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Alumni Updates



Blanca Rico

The PLP broadened my understanding of women’s rights,
gender and
health in other countries."

- Blanca Rico, Mexico



Alumni Updates - Summer 2006

2007 - 2008   |    2006 - 2007   |    Summer 2006    |    2005 - 2006
Fall 2004    |    Summer 2004

  • A message from Maria Mugabo in Rwanda got buried in my inbox, so I'll share her comments now on her work (the email was typed in March): "Concerning my current job, Rwanda now is implementing a new strategy of preventing and treating Malaria in pregnant women this in the context of 'Roll Back Malaria'. As they wanted somebody who has experience in reproductive health, the ministry of health approached me and I accepted to rejoin them and I signed a contract of 11 months renewable with WHO. I can tell you is that I fill more comfortable and more happy in WHO/Ministry of Health then in UNDP."

  • Femi Kayode writes that life in Namibia as a Nigerian national has his a temporary snag. He writes, "I have been having problems with immigration. My work permit has expired and we had filed for a new one since November last year. As I was preparing for my travels to Nigeria for my visa, I went to ask for my new work permit only to be told that my file was lost and I had to reapply. So I am stuck. I cannot leave the country and I cannot stay. Quite like Tom Hanks in "the terminal". Anyway, I am working on it and hopefully I will be able to go to Nigeria and get the visa in June." Since this email came through a few weeks ago, I have received a follow up that speaks of a "light at the end of the tunnel" and a determination to make it to Nigeria for his Philippine visa so he join the summer conference in Manila.

  • While I know many of you received this email from Mana Rai in Nepal directly, I thought I would include it here for those who were not on her list, and to add it to our growing record of reflections from Fellows. She wrote, "Greetings from Democratic Nepal. At last Nepalese brought total democracy in Nepal. We had King's l autocratic rule since 2001. The unpopular king forcefully took over power from the Prime minister of Nepali congress democratic Mr Sher bdr Deuba. During these years Nepalese suffered a lot and all development programs were in turmoil. The ministers assigned by the king were players and loyal to king and ignored people's power. They declared the Maoists as terrorist. Both sides killed thousand of people. There were a lot of demonstrations organized by the political parties but the Govt. demolished them. Last year the political parties and Maoist made a consensus and seven parties lead the street demonstration. The party alliance worked for the first time. People came out in full strength of do or die stage. We have been through record less curfews. The political parties, civil society, doctors, nurses, engineers, lawyers and employees of govt. offices took part in demonstrations. During this demonstration security personnel shot dead 21 demonstrators, among them one was a woman sitting in the window of her house and thousands hurt. These deaths were the power and cause of public to go to demonstration. A month long nationwide strike was called by the parties and whole Nepal was under curfew. Thousands of people disobeyed the curfew and went for street demonstration. Hundred thousands of demonstrators were detained in military and police custody. Many were tortured and beaten by the security men. Now three ministers are in Jail (custody) others are in investigation and will probably be punished. The King's power has been cut down and it was wide praise and accepted. So let see the progress in the future. I personally thank you all who helped us to cope the situation and been in our side. Now the main agenda for us is to go for constitutional Assembly election."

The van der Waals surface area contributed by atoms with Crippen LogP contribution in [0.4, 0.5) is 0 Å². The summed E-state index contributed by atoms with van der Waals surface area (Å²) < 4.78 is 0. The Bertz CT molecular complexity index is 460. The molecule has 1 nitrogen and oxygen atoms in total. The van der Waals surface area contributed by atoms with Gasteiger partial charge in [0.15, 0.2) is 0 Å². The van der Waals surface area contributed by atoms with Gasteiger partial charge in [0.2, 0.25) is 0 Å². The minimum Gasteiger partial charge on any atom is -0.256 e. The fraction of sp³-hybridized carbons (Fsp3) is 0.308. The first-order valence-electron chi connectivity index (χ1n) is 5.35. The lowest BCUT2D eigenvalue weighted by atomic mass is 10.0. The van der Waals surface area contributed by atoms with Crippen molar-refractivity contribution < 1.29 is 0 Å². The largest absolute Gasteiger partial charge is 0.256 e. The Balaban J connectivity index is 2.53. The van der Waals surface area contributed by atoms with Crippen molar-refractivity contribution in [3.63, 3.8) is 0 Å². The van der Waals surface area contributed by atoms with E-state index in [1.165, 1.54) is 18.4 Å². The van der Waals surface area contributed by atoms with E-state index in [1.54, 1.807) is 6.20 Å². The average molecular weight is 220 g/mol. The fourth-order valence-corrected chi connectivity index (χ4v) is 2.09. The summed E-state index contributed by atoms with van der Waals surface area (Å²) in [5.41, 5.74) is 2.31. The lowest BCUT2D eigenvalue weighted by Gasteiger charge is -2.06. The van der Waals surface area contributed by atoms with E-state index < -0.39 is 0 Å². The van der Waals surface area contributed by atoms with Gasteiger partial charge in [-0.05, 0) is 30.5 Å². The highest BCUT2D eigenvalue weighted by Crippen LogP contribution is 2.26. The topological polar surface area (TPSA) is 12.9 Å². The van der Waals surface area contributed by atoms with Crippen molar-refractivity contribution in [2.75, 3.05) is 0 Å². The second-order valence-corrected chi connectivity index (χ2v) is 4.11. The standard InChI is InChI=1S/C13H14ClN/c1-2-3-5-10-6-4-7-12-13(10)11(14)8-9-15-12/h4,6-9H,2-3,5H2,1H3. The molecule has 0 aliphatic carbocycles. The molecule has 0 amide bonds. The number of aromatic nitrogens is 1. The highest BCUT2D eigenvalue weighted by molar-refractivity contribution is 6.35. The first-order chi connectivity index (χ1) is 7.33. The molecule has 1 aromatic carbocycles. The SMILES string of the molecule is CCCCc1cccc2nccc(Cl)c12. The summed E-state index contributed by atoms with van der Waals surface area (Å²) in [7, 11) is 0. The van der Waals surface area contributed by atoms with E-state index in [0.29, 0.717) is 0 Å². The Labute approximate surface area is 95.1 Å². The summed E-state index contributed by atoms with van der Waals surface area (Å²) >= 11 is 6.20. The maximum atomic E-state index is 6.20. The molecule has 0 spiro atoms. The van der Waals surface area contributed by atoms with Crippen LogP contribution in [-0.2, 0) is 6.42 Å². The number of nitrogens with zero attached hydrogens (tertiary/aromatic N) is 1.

• Word reached us this week of Nayat Karim's promotion in Pakistan. He will be moving from Gilgit to Islamabad to be the regional director for FPAP, and has this to say, "After serving for a long time with Family Planning Association of Pakistan in the Northern Areas, I am now shifting to Islamabad to assume the position of Regional Director for Islamabad region in the Family Planning Association of Pakistan. I will be looking after various projects in Rawalpindi/Islamabad, Azad Kashmir and Northern Areas beside coordination with donor community, international organizations and government agencies. I would like to thank all friends and colleagues who have been associated with me during my services in the Northern Areas." Before he relocated to Islamabad, Karim will be hosting Nancy Foote, a second year MPA student at the Evans School as a summer intern.

  • And finally, Herby Derenoncourt was in touch with Steve and Aaron about an upcoming career change for him as well, that would see him relocating from Tanzania to Ivory Coast. He writes this about his new job opportunity, "The position is a Senior Project Manager - PEPFAR. As there is no USAID office currently in Abidjan for security reasons, all the projects are managed from Accra. They need a sort of coordinator of all the USAID HIV/AIDS funded project down there. I will leave Tanzania end of July. While waiting for security clearance (Which might take some time for a foreign nationals), all the family will be transiting to Zambia where Sonia has an offer as Chief of party for a Palliative Care program."